How to Build the Speedy Home Wi-Fi Network of Your Dreams
You might even have some fun while you’re at it
Even if you’re paying for decent internet, there’s always that one corner of the house where Netflix stutters and buffers. Solving this problem and getting the absolute best speeds throughout your home can’t be done with standard hardware. It requires building a custom network.
I came to this realization last year when I upgraded to a 1.5Gbps fiber connection. Fed up with the dead spots, I went down a rabbit hole in pursuit of the fastest, most reliable network I could build. Consumer-focused hardware such as Google Wifi and Eero don’t provide much control. Home mesh tools like Nest Wifi are designed to help plug holes in your Wi-Fi but aren’t generally focused on maximum speed and coverage. The best solution I found was Ubiquiti’s UniFi devices — business-grade network hardware that can be used at home.
I first heard about UniFi devices through Twitter, but what hooked me were the communities of passionate fans in places like Reddit’s /r/ubiquiti who post pictures of the fancy dashboards and elaborate home Wi-Fi setups they’ve built with the products. It wasn’t long after I started following these communities that I started plotting my own dream network. While there are other options, like MikroTik or Linksys, Ubiquiti offers an end-to-end ecosystem that’s much more user friendly.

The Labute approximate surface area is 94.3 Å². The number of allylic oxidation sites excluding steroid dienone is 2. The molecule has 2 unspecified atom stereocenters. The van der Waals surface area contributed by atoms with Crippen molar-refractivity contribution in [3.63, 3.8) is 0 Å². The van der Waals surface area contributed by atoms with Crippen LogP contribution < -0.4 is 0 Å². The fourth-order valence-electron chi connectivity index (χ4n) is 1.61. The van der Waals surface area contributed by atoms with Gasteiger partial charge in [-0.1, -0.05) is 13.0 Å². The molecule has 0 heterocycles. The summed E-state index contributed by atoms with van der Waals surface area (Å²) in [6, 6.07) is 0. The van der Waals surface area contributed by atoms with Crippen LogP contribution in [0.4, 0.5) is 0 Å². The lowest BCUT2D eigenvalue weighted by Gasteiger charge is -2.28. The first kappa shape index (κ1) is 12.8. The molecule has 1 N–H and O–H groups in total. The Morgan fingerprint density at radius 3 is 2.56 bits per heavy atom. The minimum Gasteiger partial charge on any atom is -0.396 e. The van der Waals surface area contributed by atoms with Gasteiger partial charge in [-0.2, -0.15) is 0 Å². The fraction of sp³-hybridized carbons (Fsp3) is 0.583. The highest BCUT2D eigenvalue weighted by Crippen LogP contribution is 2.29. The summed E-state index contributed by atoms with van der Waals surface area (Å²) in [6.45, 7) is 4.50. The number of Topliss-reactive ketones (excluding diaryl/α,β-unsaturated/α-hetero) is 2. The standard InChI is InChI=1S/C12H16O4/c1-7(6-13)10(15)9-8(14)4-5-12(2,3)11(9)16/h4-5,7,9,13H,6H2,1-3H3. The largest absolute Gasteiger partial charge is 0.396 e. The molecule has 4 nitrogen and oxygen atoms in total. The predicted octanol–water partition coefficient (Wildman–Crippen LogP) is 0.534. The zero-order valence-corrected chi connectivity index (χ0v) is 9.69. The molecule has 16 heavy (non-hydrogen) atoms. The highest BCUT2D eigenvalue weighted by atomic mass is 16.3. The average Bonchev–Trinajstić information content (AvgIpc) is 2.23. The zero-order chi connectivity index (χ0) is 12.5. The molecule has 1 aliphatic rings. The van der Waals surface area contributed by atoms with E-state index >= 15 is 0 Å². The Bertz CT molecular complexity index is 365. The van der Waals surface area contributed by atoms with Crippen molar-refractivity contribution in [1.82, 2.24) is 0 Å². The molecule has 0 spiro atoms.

With my home network makeover, I’m now able to get a solid 700Mbps-plus of wireless internet speeds, reliably, without any dead zones, whether I’m in bed watching Netflix, downstairs in the kitchen, or anywhere else in my house. (That’s still not quite the 1.5Gbps I’m paying for, but it’s a huge improvement considering my ISP provides a router with wired ports capped at 1Gbps.) My custom network is reliable, and I can make infinite Wi-Fi networks—a separate network for guests, for instance—and control them remotely.
Building a network like this isn’t for the faint of heart. It takes a bit of learning and a willingness to spend some money on hardware. It also requires a shift in thinking: You’re building a network made up of multiple pieces, rather than plugging in a single device. But if you’re willing to make the investment in…